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Tony Pulis - Deserving of Praise or Not Worth the Hype?

Is Tony Pulis as Good a Manager as the Praise Suggests?

For a man who has hardly been coaching the most illustrious teams the Premier League has to offer throughout his time as a manager, Tony Pulis has certainly done a great deal in terms of splitting public opinion within the English footballing community.


The constant cap-wearing manager – for good or for bad – has seemingly gone down as one of the most talked about coaches the nation has paid witness two in the last five years or so.


Pulis has become notorious for turning seemingly average back-fours into some of the most formidable defensives in the league. He takes footballing concepts of organisation, strength and resilience to a whole new level – and as the Welshman is famously yet to see his respective side relegated from the Premier League – such a reputation has subsequently been commended by many within the game.


As there are also those who wish he never even turned up in the Premier League however – with what several have labelled to be a somewhat ‘anti-football’ approach – Tony Pulis isn’t exactly welcomed by all quarters of the nation’s footballing scene either.


Nonetheless, for his ability to seemingly split public opinion straight down the middle, the current West Brom manager raises a series of important questions as to how such an impact can affect the future of the English game.


Does the former Stoke City and Crystal Palace man deserve to be credited as one of the best British managers around at the moment, or has Tony Pulis simply received too much praise from those who simply don’t understand the negative consequences that his tactics have developed in the Premier League?


For one thing, the 57-year-old coach is certainly no push-over. Since taking over at the Hawthorns earlier this season, Pulis is well on his way to transforming West Brom from a weak and vulnerable outfit who couldn’t play a great deal of technical football, to a mean and determined team, who admittedly are still lacking in the technical department.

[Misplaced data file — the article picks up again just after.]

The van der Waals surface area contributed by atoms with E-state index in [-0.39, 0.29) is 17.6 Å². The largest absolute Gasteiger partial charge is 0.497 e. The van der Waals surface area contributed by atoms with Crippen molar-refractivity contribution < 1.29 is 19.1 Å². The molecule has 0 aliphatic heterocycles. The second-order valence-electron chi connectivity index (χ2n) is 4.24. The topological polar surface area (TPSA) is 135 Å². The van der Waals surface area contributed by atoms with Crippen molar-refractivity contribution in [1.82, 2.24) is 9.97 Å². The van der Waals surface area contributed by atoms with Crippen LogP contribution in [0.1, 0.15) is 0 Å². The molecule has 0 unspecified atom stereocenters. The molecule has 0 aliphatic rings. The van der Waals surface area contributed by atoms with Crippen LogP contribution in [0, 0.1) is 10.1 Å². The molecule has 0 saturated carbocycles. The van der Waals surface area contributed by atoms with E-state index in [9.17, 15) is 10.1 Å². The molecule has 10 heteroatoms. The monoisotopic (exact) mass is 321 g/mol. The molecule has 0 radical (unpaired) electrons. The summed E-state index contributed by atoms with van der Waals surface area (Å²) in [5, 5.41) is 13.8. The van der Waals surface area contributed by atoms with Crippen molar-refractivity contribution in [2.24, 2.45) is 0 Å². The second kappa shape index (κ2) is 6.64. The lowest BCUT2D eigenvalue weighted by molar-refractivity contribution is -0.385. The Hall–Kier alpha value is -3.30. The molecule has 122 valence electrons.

The Baggies nevertheless look to have escaped the once seemingly inevitable threat of relegation this season, which really is an achievement on their manager’s part. If you are a chairman and your only priority for your club is to stay in the top-flight – then Tony Pulis will be almost guaranteed to bring about such desired results.


However, with the addition of men like Pulis in the Premier League, English football has seemingly forgotten what the sport is meant to be all about. He rather shamelessly sacrifices the necessity to entertain the fans with impressive plays and easy-on-the-eye movement from his players across the pitch. Any set of opposing fans who witnesses their respective side come up against an outfit led by the former Stoke man invariably leave disappointed from the match.


Whilst he may prove affective at getting the required results to stay in the Premier League, his games are a complete non-event on most occasions. Very few goals end up being scored, his players often revert to physical, long-ball tactics – and whilst his defensive organisation really does manage to hold up well – Pulis teams lack creativity, technical skill, and completely lack entertainment value nine times out of ten.


The English international game has subsequently suffered through this anti-football approach in the Premier League. Whilst such an outcome is hardly the fault of Tony Pulis alone, English players seem completely inept at playing the ball on the floor with precision and urgency – which when compared with our European counterparts in Spain and Germany – has left the nation’s international game in a somewhat embarrassing place right now.


Whilst the gap between the have’s and the have not’s is certainly forcing managers such as Pulis to become more desperate in their attempts for success, his overall approach ultimately has no real excuse when the value of football as an entertaining spectacle is taken into full consideration. 



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